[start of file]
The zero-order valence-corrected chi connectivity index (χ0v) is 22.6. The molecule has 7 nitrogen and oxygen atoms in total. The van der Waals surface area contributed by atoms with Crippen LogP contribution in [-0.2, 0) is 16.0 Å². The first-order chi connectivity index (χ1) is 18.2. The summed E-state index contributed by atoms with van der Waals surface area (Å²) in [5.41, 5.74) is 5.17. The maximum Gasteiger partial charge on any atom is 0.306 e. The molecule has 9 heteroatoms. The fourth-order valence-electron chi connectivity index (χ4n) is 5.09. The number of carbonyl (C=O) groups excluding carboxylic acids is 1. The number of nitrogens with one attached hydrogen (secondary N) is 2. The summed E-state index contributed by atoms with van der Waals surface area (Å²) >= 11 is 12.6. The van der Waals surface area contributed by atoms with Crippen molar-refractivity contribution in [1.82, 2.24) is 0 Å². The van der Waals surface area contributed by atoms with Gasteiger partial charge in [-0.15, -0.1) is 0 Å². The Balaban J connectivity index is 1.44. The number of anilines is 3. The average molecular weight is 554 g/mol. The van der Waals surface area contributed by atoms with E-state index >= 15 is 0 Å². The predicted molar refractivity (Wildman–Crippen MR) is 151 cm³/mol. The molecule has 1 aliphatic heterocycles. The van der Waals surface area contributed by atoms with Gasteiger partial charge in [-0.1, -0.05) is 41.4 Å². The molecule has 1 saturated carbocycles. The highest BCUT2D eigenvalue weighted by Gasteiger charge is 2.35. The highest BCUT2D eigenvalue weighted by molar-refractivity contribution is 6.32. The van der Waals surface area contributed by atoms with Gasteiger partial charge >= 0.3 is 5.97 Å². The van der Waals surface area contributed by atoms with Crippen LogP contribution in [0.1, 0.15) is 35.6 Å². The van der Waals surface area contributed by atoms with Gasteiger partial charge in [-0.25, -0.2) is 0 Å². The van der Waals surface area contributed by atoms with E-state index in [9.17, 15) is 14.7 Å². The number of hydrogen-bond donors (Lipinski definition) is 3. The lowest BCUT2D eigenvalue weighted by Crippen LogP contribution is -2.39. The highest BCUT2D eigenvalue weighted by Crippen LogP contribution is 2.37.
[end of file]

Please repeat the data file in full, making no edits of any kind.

The zero-order valence-corrected chi connectivity index (χ0v) is 22.6. The molecule has 7 nitrogen and oxygen atoms in total. The van der Waals surface area contributed by atoms with Crippen LogP contribution in [-0.2, 0) is 16.0 Å². The first-order chi connectivity index (χ1) is 18.2. The summed E-state index contributed by atoms with van der Waals surface area (Å²) in [5.41, 5.74) is 5.17. The maximum Gasteiger partial charge on any atom is 0.306 e. The molecule has 9 heteroatoms. The fourth-order valence-electron chi connectivity index (χ4n) is 5.09. The number of carbonyl (C=O) groups excluding carboxylic acids is 1. The number of nitrogens with one attached hydrogen (secondary N) is 2. The summed E-state index contributed by atoms with van der Waals surface area (Å²) >= 11 is 12.6. The van der Waals surface area contributed by atoms with Crippen molar-refractivity contribution in [1.82, 2.24) is 0 Å². The van der Waals surface area contributed by atoms with Gasteiger partial charge in [-0.15, -0.1) is 0 Å². The Balaban J connectivity index is 1.44. The number of anilines is 3. The average molecular weight is 554 g/mol. The van der Waals surface area contributed by atoms with E-state index >= 15 is 0 Å². The predicted molar refractivity (Wildman–Crippen MR) is 151 cm³/mol. The molecule has 1 aliphatic heterocycles. The van der Waals surface area contributed by atoms with Gasteiger partial charge in [-0.1, -0.05) is 41.4 Å². The molecule has 1 saturated carbocycles. The highest BCUT2D eigenvalue weighted by Gasteiger charge is 2.35. The highest BCUT2D eigenvalue weighted by molar-refractivity contribution is 6.32. The van der Waals surface area contributed by atoms with Gasteiger partial charge >= 0.3 is 5.97 Å². The van der Waals surface area contributed by atoms with Crippen LogP contribution in [0.1, 0.15) is 35.6 Å². The van der Waals surface area contributed by atoms with Gasteiger partial charge in [-0.25, -0.2) is 0 Å². The van der Waals surface area contributed by atoms with E-state index in [9.17, 15) is 14.7 Å². The number of hydrogen-bond donors (Lipinski definition) is 3. The lowest BCUT2D eigenvalue weighted by Crippen LogP contribution is -2.39. The highest BCUT2D eigenvalue weighted by Crippen LogP contribution is 2.37.